Only recently, Russian President Vladimir Putin had berated the Bolshevik leadership of Vladimir Lenin for conceding the principle of self-determination to resolve what Marxists call the ‘national question’ in the former Union of Soviet Socialist Republics.
Therefore, eyebrows will be raised over the news that a representative office of Syrian Kurds has been opened in Moscow on Thursday with much media publicity.
A Russian foreign ministry official reportedly made the cheeky remark to the state news agency TASS that a full-fledged embassy of Syrian Kurds in Moscow is not envisaged at the moment.
Unsurprisingly, Damascus chose not to raise dust over this development. The Syrian embassy in Moscow put a straight face and insisted it came to know about the development from the media and “some other sources” but did not “know anything about its tasks or the number of employees”.
It is improbable, though, that Moscow kept Damascus in the dark. The dealings involving the Alawaite-dominated Syrian regime with the Kurdish minority – and between Moscow and the “mountain Kurds” – have always remained ambivalent.
Moscow’s motives in making this strange move need to be understood. It is difficult to believe that in a new-found spirit of ‘exceptionalism’, Moscow is following American footsteps to promote self-determination in foreign countries (which has been a cardinal Wilsonian principle dating back to World War I.)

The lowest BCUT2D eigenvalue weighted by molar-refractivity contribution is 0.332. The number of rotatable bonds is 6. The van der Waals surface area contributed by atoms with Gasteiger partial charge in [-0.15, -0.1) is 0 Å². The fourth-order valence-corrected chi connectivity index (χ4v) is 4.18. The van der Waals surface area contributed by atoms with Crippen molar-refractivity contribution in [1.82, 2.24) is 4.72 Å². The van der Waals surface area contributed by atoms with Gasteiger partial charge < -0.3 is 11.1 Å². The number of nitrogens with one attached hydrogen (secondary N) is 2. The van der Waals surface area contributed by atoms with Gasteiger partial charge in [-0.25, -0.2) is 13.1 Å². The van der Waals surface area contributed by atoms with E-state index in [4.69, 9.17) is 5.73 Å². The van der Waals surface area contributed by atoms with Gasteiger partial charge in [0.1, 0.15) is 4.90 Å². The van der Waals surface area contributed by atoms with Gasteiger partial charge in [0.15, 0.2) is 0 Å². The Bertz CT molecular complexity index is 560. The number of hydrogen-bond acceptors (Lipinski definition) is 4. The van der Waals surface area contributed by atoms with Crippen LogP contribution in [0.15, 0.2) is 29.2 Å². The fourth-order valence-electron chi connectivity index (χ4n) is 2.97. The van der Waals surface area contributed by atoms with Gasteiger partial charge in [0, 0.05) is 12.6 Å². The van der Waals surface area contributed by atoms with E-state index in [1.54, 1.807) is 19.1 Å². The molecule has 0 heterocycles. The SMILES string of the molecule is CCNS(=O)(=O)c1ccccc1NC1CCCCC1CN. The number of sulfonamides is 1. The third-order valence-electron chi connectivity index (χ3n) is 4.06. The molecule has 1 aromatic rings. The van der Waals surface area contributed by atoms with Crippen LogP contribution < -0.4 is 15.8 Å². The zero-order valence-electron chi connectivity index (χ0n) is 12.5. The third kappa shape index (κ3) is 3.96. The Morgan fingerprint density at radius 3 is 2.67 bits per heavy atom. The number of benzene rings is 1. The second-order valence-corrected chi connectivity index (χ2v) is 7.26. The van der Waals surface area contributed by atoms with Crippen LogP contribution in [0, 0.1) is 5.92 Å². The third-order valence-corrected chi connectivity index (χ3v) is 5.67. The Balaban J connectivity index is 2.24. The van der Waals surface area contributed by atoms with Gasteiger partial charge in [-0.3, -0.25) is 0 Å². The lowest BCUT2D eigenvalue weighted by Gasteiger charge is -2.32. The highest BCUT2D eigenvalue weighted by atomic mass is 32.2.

However, Russia probably finds it useful to selectively promote the right of self-determination in the multipolar world. There is a precedent already – Crimea in 2014. (Russia will in turn cite the precedent of Kosovo, of course.) A top Kremlin pundit, Vitaly Naumkin at the Institute of Oriental Studies in Moscow, recently hinted that Syria could be a ripe case for promoting self-determination. Naumkin wrote,
- Kurds are close to achieving their main strategic goal of establishing an extended control line along the Syrian-Turkish border — which, in Moscow’s opinion, is helping to bring closer the positions of the government forces and the Syrian Kurds.
- However, to rule out any relapse of animosity between them, Moscow will need to convince Damascus to accept Kurdish self-determination. Indeed, devising a concept of decentralization for a future Syria that would be acceptable to all is the most important task in any plan for a Syrian resolution.
- Military analysts expect that the Kurds may soon launch an offensive in the 60-mile section of the Jarabulus corridor between Turkey and IS (Islamic State), which is like waiving a red flag in front of Ankara. But will Turkey risk an open intervention in Syria in that case? What response would come from Washington, which supports the Kurds militarily (as does Russia)? That consideration might be what recently prompted Moscow to considerably strengthen its air contingent in Latakia by deploying multipurpose Sukhoi-35S fighter planes and upgrading Syrian MiG29s and MiG29CMTs.
- Turkey finds it unacceptable to have Kurds lined up along its border with Syria and has repeatedly threatened to intervene militarily if a Kurdish-controlled corridor is established. While rebutting Russia’s accusations that it is preparing a ground intervention, Turkey is at the same time stepping up its anti-Russian rhetoric.